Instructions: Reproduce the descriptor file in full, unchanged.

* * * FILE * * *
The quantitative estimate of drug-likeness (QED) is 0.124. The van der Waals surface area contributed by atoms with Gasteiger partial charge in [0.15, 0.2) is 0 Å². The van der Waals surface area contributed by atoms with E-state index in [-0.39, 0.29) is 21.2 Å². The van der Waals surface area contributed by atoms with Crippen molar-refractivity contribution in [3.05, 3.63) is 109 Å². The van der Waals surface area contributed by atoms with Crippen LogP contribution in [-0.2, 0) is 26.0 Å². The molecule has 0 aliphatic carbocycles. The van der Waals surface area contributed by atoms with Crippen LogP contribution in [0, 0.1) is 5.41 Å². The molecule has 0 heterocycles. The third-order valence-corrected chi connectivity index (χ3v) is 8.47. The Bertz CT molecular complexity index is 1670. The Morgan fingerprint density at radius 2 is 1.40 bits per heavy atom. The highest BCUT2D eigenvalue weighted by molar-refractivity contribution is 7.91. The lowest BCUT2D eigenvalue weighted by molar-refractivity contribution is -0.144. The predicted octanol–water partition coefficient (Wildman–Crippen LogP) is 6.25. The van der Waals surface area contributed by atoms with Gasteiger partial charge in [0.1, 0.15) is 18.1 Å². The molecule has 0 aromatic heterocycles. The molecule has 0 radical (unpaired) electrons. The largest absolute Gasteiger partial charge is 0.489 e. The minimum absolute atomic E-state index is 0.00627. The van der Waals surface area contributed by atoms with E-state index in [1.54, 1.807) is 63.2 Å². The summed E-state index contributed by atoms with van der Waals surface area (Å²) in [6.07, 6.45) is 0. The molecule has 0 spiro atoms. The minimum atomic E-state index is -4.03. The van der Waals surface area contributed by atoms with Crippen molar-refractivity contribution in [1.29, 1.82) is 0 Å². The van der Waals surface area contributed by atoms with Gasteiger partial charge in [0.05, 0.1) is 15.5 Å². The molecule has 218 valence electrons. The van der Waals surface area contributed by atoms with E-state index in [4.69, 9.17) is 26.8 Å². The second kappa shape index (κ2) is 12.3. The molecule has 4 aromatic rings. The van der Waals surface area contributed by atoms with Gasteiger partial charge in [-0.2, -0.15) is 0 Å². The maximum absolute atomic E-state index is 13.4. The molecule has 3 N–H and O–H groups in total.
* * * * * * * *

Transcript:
The quantitative estimate of drug-likeness (QED) is 0.124. The van der Waals surface area contributed by atoms with Gasteiger partial charge in [0.15, 0.2) is 0 Å². The van der Waals surface area contributed by atoms with E-state index in [-0.39, 0.29) is 21.2 Å². The van der Waals surface area contributed by atoms with Crippen molar-refractivity contribution in [3.05, 3.63) is 109 Å². The van der Waals surface area contributed by atoms with Crippen LogP contribution in [-0.2, 0) is 26.0 Å². The molecule has 0 aliphatic carbocycles. The van der Waals surface area contributed by atoms with Crippen LogP contribution in [0, 0.1) is 5.41 Å². The molecule has 0 heterocycles. The third-order valence-corrected chi connectivity index (χ3v) is 8.47. The Bertz CT molecular complexity index is 1670. The Morgan fingerprint density at radius 2 is 1.40 bits per heavy atom. The highest BCUT2D eigenvalue weighted by molar-refractivity contribution is 7.91. The lowest BCUT2D eigenvalue weighted by molar-refractivity contribution is -0.144. The predicted octanol–water partition coefficient (Wildman–Crippen LogP) is 6.25. The van der Waals surface area contributed by atoms with Gasteiger partial charge in [0.1, 0.15) is 18.1 Å². The molecule has 0 aromatic heterocycles. The molecule has 0 radical (unpaired) electrons. The largest absolute Gasteiger partial charge is 0.489 e. The minimum absolute atomic E-state index is 0.00627. The van der Waals surface area contributed by atoms with E-state index in [1.54, 1.807) is 63.2 Å². The summed E-state index contributed by atoms with van der Waals surface area (Å²) in [6.07, 6.45) is 0. The molecule has 0 spiro atoms. The minimum atomic E-state index is -4.03. The van der Waals surface area contributed by atoms with Crippen molar-refractivity contribution in [1.29, 1.82) is 0 Å². The van der Waals surface area contributed by atoms with Gasteiger partial charge in [0.05, 0.1) is 15.5 Å². The molecule has 218 valence electrons. The van der Waals surface area contributed by atoms with E-state index in [4.69, 9.17) is 26.8 Å². The second kappa shape index (κ2) is 12.3. The molecule has 4 aromatic rings. The van der Waals surface area contributed by atoms with Gasteiger partial charge in [-0.2, -0.15) is 0 Å². The maximum absolute atomic E-state index is 13.4. The molecule has 3 N–H and O–H groups in total.